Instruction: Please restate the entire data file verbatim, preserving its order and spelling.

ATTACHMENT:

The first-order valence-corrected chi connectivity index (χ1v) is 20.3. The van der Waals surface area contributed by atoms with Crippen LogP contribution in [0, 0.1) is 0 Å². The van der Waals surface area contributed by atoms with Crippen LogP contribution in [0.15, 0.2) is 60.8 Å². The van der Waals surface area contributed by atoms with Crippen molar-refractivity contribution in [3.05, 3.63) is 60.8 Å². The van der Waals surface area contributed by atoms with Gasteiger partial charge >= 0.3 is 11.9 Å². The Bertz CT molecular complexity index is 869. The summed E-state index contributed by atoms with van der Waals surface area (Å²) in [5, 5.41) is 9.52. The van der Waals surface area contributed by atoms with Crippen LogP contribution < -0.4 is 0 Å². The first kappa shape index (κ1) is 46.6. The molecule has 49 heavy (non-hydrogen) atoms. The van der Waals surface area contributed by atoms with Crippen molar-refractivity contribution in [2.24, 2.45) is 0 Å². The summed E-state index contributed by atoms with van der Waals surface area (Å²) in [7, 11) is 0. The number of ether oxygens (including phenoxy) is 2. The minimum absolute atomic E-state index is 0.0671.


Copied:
The first-order valence-corrected chi connectivity index (χ1v) is 20.3. The van der Waals surface area contributed by atoms with Crippen LogP contribution in [0, 0.1) is 0 Å². The van der Waals surface area contributed by atoms with Crippen LogP contribution in [0.15, 0.2) is 60.8 Å². The van der Waals surface area contributed by atoms with Crippen molar-refractivity contribution in [3.05, 3.63) is 60.8 Å². The van der Waals surface area contributed by atoms with Gasteiger partial charge >= 0.3 is 11.9 Å². The Bertz CT molecular complexity index is 869. The summed E-state index contributed by atoms with van der Waals surface area (Å²) in [5, 5.41) is 9.52. The van der Waals surface area contributed by atoms with Crippen LogP contribution < -0.4 is 0 Å². The first kappa shape index (κ1) is 46.6. The molecule has 49 heavy (non-hydrogen) atoms. The van der Waals surface area contributed by atoms with Crippen molar-refractivity contribution in [2.24, 2.45) is 0 Å². The summed E-state index contributed by atoms with van der Waals surface area (Å²) in [7, 11) is 0. The number of ether oxygens (including phenoxy) is 2. The minimum absolute atomic E-state index is 0.0671.